HOLOTYPE: A juvenile female specimen from near Wau, PNG, Lat: 7° 20' Long: 146° 40'. number BBM 5452 in the Bernice P. Bishop Museum, Honolulu. The specimen was collected by A. C. Ziegler on 13 June 1967. Measurements were, snout-vent 540 mm, tail 95 mm, total length 635 mm. Scalation: Smooth with 274 ventrals and 68 subcaudals.
PARATYPES: A male specimen from near Wau, PNG, Lat: 7° 20' Long: 146° 40'. number BBM 3890 in the Bernice P. Bishop Museum, Honolulu. The snake was collected by O. R. Wilkes on or around 1 May 1966 at an elevation of about 1150 metres. The snake is skinned out except for the head and tail. Scalation: 263 ventrals and 62 subcaudals. A specimen from near Wau, PNG, Lat: 7° 20' Long: 146° 40'. number BBM 5137 in the Bernice P. Bishop Museum, Honolulu. The snake was collected by H. Clissold on or around 24 August 1963 at an elevation of about 3500 feet in forest habitat. The snake is skinned out except for most of the skull. Scalation: 271 ventrals and 68 subcaudals.
DIAGNOSIS: Essentially similar in most respects to L. albertisi albertisi from which it can be usually differentiated by it's higher loreal count. L. albertisi albertisi usually has a single loreal in broad contact with the prefrontal. The three specimens listed above are typical for their subspecies in that they have two or three loreals on each side. Specimens of L. albertisi albertisi usually have a single pair of elongated prefrontal scutes with their median suture three or more times as long as the suture between the internasals. However in L. albertisi bennetti it is not unusual for there to be a pair of small lateral prefrontals, broadly separated from each other by the median prefrontals but in contact with the frontal posteriorly and with the more posterior loreal anteriorly. This is seen in specimens BBM 5452 (the holotype) and BBM 5137 (the second paratype). In L. albertisi albertisi it is usual for there to be a whitish spot behind the eye. However this is often, but not always absent from specimens of L. albertisi bennetti. The two forms are further separated by distribution, one being found in New Guinea around Wau and nearby areas, the other known from Irian Jaya. The exact status of the specimens from intermediate locations isn't known. Leiopython albertisi bennetti is separated from Leiopython albertisi barkeri by distribution, the latter being the only subspecies found Mussau.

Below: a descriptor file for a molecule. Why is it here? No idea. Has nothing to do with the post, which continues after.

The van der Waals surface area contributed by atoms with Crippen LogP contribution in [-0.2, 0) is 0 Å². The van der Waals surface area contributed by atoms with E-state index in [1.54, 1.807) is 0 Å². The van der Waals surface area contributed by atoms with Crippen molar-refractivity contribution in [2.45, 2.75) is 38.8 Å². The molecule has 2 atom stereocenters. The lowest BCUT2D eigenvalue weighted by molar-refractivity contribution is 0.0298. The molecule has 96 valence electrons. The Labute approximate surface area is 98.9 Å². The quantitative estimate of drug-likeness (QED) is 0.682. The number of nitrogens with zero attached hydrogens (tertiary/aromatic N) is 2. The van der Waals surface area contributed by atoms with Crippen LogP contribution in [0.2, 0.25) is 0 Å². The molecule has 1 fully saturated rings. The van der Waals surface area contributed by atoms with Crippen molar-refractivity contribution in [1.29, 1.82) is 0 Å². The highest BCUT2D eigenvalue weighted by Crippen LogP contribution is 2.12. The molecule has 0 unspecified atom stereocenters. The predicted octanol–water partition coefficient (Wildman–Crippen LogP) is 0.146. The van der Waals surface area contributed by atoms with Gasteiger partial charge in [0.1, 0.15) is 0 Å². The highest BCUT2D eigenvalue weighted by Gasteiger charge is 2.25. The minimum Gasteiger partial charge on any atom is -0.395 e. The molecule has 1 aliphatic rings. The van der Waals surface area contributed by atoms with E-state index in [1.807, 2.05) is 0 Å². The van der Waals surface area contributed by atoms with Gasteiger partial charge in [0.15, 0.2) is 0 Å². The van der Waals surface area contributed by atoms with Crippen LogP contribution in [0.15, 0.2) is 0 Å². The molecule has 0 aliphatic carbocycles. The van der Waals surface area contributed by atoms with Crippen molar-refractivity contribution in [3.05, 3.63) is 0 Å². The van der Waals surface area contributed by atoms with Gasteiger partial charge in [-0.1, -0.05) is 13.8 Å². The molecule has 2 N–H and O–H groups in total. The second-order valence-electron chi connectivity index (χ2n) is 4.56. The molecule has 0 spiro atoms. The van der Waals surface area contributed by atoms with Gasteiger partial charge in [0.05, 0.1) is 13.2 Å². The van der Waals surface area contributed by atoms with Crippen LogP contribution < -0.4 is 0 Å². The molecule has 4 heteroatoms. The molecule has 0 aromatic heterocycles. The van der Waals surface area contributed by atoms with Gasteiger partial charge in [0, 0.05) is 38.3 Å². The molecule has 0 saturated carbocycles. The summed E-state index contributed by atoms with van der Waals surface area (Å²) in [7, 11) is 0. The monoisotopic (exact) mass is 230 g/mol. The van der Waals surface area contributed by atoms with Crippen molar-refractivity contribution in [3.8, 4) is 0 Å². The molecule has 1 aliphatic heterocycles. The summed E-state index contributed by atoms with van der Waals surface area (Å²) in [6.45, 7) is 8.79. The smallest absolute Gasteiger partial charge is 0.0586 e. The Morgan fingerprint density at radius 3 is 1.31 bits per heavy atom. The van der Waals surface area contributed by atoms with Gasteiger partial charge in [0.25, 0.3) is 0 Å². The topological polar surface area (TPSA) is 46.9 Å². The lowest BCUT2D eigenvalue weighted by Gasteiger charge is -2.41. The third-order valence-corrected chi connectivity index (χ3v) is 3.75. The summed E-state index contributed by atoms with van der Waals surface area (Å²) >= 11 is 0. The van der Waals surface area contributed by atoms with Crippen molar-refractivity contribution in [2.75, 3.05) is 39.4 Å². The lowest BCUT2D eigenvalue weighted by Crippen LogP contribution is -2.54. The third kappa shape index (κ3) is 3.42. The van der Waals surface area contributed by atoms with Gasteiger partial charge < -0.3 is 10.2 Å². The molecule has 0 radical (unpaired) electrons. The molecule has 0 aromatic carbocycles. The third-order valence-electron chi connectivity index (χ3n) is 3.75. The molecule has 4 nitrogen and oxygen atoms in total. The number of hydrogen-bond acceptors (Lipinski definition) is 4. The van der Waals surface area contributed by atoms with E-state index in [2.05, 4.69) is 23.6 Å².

ETYMOLOGY: I have once again taken the liberty of naming the subspecies after two people. This includes the UK herpetologist Daniel Bennett, who is perhaps best known for writing a series of books about Monitor lizards. I have also named the subspecies after former NPWS/NSW Wildlife Enforcement Officer Clive Bennett (who co-incidentally shares the same name) in recognition of his voluntary conservation work with birds of prey over many years. Bennett also played an essential role in having corruption within his department raised in the NSW Parliament, NSW ICAC and after failure by these two to investigate the evidence he presented, he passed this information to this author for inclusion in the book Smuggled-2:Wildlife Trafficking, Crime and Corruption in Australia which was published in 1996.
The above was from the paper - A revision of the Australiasian Pythons.
(Originally published in Ophidia Review 1(1) in "Autumn" 2000 - (Publication date: October 2000), pp. 7-27).
For the text of the full paper
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photos exactly as it appeared in the journal Ophidia Review - as an Adobe Acrobat pdf file
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